Richard Martin: How would you describe the current state of American Studies in Turkey?
Gözde Erdoğan: Turkey occupies a strange position in the world and this also affects the country’s development and perception of a field like American Studies. Although Turkey is very much in tune with most of the modernizations and lifestyles of Europe, it is also influenced by the Middle East and by Islamic policies.
American Studies in Turkey remains a very specialized field which is known and practiced by the few experts who work in the few departments we have. As for the students, they usually come to university familiar with departments like English Language and Literature and think that those constitute more legitimate fields of study. I think the main reason for this is that for regular people in Turkey, America is seen as a giant world power and is mostly associated with money and popular culture. Hence, some struggle to see the literature and culture of America as a legitimate field of study. But we do our best to change their views and to transform them.
For academics, the picture is also not so bright. American Studies departments in Turkey are closing down one by one – mostly due to a lack of funding and low enrollment numbers. We need better promotional strategies because if there are no departments, there will be no place for us to work and develop the field.
Hacettepe has the oldest and largest American Studies department in Turkey, but we need more exposure and more collaboration with America and Europe to attract students.
RM: You mentioned the influence of Middle Eastern culture in shaping Turkey. In what ways (if any) do you think the United States’ military involvement in that region has affected the perception of American Studies in Turkey?
GE: This is a very good question. Naturally, the US military involvement in regions close to Turkey makes many more people examine the foreign policy of the US. With the Iraq War and now the situation in Syria, the actions of the American government have affected real lives in Turkey as well. Even though our government is an ally of the US, seeing real and consequential power exercised by America makes people in Turkey a little cautious or weary of the US. The argument that the US is the world’s biggest imperialistic force can be heard on a daily basis here in everyday life. As a result, this negative image also shapes the future of American Studies here.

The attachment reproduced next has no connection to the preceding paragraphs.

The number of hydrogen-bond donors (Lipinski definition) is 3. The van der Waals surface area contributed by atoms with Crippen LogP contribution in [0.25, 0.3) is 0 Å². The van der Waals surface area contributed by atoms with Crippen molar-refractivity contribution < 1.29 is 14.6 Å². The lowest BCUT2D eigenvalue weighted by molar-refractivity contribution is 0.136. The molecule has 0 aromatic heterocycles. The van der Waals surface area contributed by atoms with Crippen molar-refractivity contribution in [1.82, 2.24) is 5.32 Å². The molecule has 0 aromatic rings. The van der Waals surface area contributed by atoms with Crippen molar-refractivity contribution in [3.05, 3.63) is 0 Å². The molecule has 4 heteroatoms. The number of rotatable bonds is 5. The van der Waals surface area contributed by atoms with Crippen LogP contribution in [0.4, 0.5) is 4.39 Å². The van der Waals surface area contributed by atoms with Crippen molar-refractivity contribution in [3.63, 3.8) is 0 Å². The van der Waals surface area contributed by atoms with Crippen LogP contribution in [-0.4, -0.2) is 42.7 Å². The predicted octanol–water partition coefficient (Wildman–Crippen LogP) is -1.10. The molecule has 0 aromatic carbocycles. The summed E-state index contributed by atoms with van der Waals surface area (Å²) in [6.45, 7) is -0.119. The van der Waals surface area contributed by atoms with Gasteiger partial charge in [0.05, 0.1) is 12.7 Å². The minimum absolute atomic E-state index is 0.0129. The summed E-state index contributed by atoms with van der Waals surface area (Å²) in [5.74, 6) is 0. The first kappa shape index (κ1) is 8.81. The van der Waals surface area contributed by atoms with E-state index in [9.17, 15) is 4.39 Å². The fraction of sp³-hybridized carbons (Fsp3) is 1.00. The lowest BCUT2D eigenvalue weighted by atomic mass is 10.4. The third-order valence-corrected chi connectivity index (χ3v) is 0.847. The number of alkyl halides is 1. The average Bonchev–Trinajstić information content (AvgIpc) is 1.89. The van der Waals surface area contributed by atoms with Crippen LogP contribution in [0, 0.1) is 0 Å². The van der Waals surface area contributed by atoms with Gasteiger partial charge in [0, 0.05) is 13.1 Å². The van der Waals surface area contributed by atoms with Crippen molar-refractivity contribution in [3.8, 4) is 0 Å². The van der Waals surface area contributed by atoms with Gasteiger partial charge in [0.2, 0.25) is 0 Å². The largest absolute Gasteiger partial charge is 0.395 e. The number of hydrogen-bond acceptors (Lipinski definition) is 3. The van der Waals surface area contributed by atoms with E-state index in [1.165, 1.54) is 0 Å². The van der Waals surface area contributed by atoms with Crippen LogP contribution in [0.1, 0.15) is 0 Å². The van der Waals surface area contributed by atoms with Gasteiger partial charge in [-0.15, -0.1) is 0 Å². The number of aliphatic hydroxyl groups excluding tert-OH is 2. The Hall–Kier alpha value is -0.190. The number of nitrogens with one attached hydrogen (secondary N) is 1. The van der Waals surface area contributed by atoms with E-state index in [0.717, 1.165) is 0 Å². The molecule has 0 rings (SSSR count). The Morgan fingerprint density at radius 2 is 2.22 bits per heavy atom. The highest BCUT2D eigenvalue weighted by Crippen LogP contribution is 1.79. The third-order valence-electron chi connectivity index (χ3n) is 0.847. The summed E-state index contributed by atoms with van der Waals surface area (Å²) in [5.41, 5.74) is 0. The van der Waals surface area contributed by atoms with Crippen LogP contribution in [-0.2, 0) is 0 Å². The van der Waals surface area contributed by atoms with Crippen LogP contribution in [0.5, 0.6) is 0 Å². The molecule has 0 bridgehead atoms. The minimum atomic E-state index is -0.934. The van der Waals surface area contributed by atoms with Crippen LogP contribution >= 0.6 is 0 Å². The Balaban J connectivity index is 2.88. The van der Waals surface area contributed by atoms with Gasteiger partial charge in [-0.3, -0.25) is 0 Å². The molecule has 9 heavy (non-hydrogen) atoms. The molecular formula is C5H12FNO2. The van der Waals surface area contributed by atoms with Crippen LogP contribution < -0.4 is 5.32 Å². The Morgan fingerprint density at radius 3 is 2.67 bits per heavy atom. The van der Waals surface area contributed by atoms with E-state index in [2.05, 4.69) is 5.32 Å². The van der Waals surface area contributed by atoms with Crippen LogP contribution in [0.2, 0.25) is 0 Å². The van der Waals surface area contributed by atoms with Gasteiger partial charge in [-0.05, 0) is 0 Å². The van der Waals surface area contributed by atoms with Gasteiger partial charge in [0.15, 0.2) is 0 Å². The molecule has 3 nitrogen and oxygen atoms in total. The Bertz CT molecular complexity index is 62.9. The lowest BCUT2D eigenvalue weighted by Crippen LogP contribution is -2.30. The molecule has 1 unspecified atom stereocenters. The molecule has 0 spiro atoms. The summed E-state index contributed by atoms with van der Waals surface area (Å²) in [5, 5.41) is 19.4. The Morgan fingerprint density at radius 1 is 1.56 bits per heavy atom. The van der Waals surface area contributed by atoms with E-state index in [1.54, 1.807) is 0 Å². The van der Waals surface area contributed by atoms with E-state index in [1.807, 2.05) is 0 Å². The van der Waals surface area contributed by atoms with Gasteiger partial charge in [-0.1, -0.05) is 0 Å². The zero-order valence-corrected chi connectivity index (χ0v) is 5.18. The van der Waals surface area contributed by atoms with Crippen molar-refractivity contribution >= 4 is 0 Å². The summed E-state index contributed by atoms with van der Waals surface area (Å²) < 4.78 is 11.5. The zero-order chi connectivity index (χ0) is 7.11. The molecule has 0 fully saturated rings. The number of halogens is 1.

RM: What do you think are the most important questions in American Studies at present? How do you think the discipline has changed in the last decade or so?
GE: At the moment, as I have just finished my PhD dissertation, I am mostly aware of the cultural studies/popular culture/television studies aspect of the field. In my own academic career, there has been a natural trajectory from more literature-based research towards popular culture. After the emergence of neo-Marxism, post-structuralism, semiotics and postmodernism, I think the boundaries are collapsing and popular culture is becoming more and more a legitimate field of sociological study. I am also aware of the need for an interdisciplinary approach no matter what the field of research. Again, from my own research, I think Gothic studies are becoming more and more relevant, and should be explored as a wide interdisciplinary field.
I think 9/11 and the events that occurred in its aftermath also affected American Studies. Trauma studies once again became popular, as well as a growing interest in horror and the gothic. Other developments have been the growth of localist studies in archives and the writing of urban histories.
RM: Your PhD project looks at the relationship between television and the idea of Southern Gothic. How does the televisual form of this concept compare with its literary, cinematic or artistic portrayal? What specific shows have you been analysing?
GE: The prevalent themes of Southern Gothic can be found in its televisual forms and, of course, television also carries many resemblances, in both narrative and visuals, to films within this field. For instance, a show like True Detective bears more resemblance to a long Southern noir film than to a typical television drama. However, in shows like American Horror Story: Coven and True Blood, I believe television brings a level of kitsch or postmodern aesthetics to the field of Southern Gothic. In most of its televisual forms, Southern Gothic seems to flaunt new hybridities, be it with soap opera (like in True Blood) or with detective narratives (like in True Detective). This, I think, partly stems from the fact that televisual narratives, from their onset, have always been more hybridized than other forms and this generic fluidity opens up new possibilities for Southern Gothic.
RM: You completed your PhD this summer – what plans or hopes do you have for the future?
GE: The most important career goal I have right now is to get some sort of scholarship to study abroad for a period of time, since I have never had the opportunity to do that. I am currently looking into post-doctoral opportunities in the United States.